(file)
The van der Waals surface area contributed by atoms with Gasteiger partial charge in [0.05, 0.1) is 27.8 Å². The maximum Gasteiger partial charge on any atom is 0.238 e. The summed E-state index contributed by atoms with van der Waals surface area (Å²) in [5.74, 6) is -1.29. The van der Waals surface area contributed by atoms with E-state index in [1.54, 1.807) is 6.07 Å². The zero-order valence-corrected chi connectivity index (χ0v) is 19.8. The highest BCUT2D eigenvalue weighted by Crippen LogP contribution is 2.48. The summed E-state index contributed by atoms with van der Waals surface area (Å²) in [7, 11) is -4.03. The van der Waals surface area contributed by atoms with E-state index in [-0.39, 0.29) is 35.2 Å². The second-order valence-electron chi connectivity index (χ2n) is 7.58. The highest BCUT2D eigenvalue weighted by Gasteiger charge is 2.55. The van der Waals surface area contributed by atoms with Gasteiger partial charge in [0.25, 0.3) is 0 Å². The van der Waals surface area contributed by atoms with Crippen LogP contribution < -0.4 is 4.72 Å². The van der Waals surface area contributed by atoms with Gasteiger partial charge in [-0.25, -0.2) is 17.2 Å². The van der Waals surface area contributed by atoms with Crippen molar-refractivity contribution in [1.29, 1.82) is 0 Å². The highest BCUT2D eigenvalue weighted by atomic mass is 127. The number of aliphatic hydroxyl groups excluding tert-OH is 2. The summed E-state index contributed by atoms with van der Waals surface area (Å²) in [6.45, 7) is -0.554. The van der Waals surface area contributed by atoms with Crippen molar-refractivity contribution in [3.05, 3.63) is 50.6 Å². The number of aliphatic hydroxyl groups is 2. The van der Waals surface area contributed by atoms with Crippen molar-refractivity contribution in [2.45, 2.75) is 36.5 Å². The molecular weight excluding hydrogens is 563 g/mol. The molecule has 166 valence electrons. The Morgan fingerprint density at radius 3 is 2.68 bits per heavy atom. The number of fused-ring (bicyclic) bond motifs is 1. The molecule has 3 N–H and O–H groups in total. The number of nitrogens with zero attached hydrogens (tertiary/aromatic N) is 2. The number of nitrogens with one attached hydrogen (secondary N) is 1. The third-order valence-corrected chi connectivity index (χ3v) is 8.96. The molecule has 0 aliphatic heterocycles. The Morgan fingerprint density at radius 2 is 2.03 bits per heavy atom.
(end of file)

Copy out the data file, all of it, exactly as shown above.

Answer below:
The van der Waals surface area contributed by atoms with Gasteiger partial charge in [0.05, 0.1) is 27.8 Å². The maximum Gasteiger partial charge on any atom is 0.238 e. The summed E-state index contributed by atoms with van der Waals surface area (Å²) in [5.74, 6) is -1.29. The van der Waals surface area contributed by atoms with E-state index in [1.54, 1.807) is 6.07 Å². The zero-order valence-corrected chi connectivity index (χ0v) is 19.8. The highest BCUT2D eigenvalue weighted by Crippen LogP contribution is 2.48. The summed E-state index contributed by atoms with van der Waals surface area (Å²) in [7, 11) is -4.03. The van der Waals surface area contributed by atoms with E-state index in [-0.39, 0.29) is 35.2 Å². The second-order valence-electron chi connectivity index (χ2n) is 7.58. The highest BCUT2D eigenvalue weighted by Gasteiger charge is 2.55. The van der Waals surface area contributed by atoms with Gasteiger partial charge in [0.25, 0.3) is 0 Å². The van der Waals surface area contributed by atoms with Crippen LogP contribution < -0.4 is 4.72 Å². The van der Waals surface area contributed by atoms with Gasteiger partial charge in [-0.25, -0.2) is 17.2 Å². The van der Waals surface area contributed by atoms with Crippen molar-refractivity contribution in [1.29, 1.82) is 0 Å². The highest BCUT2D eigenvalue weighted by atomic mass is 127. The number of aliphatic hydroxyl groups excluding tert-OH is 2. The summed E-state index contributed by atoms with van der Waals surface area (Å²) in [6.45, 7) is -0.554. The van der Waals surface area contributed by atoms with Crippen molar-refractivity contribution in [3.05, 3.63) is 50.6 Å². The number of aliphatic hydroxyl groups is 2. The van der Waals surface area contributed by atoms with Crippen molar-refractivity contribution in [2.45, 2.75) is 36.5 Å². The molecular weight excluding hydrogens is 563 g/mol. The molecule has 166 valence electrons. The Morgan fingerprint density at radius 3 is 2.68 bits per heavy atom. The number of fused-ring (bicyclic) bond motifs is 1. The molecule has 3 N–H and O–H groups in total. The number of nitrogens with zero attached hydrogens (tertiary/aromatic N) is 2. The number of nitrogens with one attached hydrogen (secondary N) is 1. The third-order valence-corrected chi connectivity index (χ3v) is 8.96. The molecule has 0 aliphatic heterocycles. The Morgan fingerprint density at radius 2 is 2.03 bits per heavy atom.